“I would argue that how individual students respond to a diversity course or experience depends primarily on a number of personal variables completely independent of the course/experience itself.” (p 275)
The assessment of learning was merged with time limits, “a compromise for the sake of administrative efficiency” (Wesman, 1949, p. 51). Deadline performance became a proxy for actual learning, thereby diminishing learner autonomy, motivation, and creativity (Deci & Ryan, 2012).
“It appears that although oral instructional methods such as storytelling are an important cultural approach to learning for these students, the verbal saturation that characterizes much of school instruction, especially when this instruction is fast-paced and delivered in a different language, is not conducive to academic success for them.” (p 108)
“What people do quite naturally is, if it’s work, they try to figure out how to do less. And if it’s art, we try to figure out how to do more. And when we put kids in the factory we call school, the thing we built to indoctrinate them into compliance, why are we surprised that the question is ‘Will this be on the test?’ Someone who is making art doesn’t say, ‘Can I do one less canvas this month?’ They don’t say, ‘Can I write one less song this month?’ They don’t say, ‘Can I touch one fewer person this month?’ It’s art. They want to do more of it.” [0:08:10]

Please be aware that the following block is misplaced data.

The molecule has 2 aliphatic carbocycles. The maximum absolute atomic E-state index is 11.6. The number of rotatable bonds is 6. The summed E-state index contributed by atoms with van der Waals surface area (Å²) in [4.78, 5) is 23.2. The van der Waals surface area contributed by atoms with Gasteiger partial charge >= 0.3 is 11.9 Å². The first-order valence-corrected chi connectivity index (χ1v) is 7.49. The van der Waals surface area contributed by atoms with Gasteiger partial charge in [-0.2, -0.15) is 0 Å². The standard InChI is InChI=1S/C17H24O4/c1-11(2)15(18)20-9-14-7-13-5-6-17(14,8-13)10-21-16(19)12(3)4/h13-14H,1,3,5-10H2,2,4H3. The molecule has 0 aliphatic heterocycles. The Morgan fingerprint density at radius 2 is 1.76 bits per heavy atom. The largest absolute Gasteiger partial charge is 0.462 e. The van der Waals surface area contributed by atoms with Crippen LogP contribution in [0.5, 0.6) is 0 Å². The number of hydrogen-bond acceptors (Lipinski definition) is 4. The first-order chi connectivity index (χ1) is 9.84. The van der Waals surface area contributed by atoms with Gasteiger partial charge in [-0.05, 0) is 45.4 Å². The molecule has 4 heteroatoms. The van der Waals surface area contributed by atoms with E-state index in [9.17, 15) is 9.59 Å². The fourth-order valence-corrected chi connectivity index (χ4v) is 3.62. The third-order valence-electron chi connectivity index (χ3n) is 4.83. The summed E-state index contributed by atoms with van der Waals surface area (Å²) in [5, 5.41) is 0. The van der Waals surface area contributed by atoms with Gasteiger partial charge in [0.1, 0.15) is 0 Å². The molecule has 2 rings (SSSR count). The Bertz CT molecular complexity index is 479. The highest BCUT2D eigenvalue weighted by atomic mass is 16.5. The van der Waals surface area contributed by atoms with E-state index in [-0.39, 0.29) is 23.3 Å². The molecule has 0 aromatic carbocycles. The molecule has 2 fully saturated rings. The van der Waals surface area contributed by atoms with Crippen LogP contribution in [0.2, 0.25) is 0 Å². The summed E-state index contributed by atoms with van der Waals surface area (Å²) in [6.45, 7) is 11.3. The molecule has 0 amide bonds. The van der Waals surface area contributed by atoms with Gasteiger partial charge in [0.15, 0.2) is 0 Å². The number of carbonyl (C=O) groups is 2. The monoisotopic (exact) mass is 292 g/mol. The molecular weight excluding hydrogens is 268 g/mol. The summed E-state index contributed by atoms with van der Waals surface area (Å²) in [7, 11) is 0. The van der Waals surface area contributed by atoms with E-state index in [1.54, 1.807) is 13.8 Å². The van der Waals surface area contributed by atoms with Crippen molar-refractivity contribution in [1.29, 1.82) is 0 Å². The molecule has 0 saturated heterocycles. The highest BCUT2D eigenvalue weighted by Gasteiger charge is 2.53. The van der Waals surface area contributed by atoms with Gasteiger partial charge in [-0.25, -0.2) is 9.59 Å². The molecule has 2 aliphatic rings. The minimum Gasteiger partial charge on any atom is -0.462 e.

“CHAT encourages a dialectical approach that challenges mutually exclusive categories like individual-collective, mind-body, subject-object, and structure-agency (Roth & Lee, 2007).” (p 99)
“… we interpreted a reflective journal to be an integrative one in [page break] which the writers critically analyse and grapple with theory, practice, and connections between theory and practice. Importantly, a reflective journal extends beyond the narrower focus of other types of journals by encouraging the writer to take a holistic view of their experience.” (p 418-419)
“NGS is a powerful ‘machine’ in that it has come to be viewed by the top levels of administration at the university, by faculty members who are involved in the project, and by those on the steering committee as a model and flagship of internationalization. To criticize the official discourse about NGS is to say the unthinkable …” (p 116)
“In the class that I work with, with students, this is about how our knowledge is managed as Indigenous people. And as a central part of that, it acknowledges that people who own knowledge or are bosses for knowledge (that’s the way we express it), who carry that Law/that knowledge, they pass it on when they deem it appropriate.” (p 165)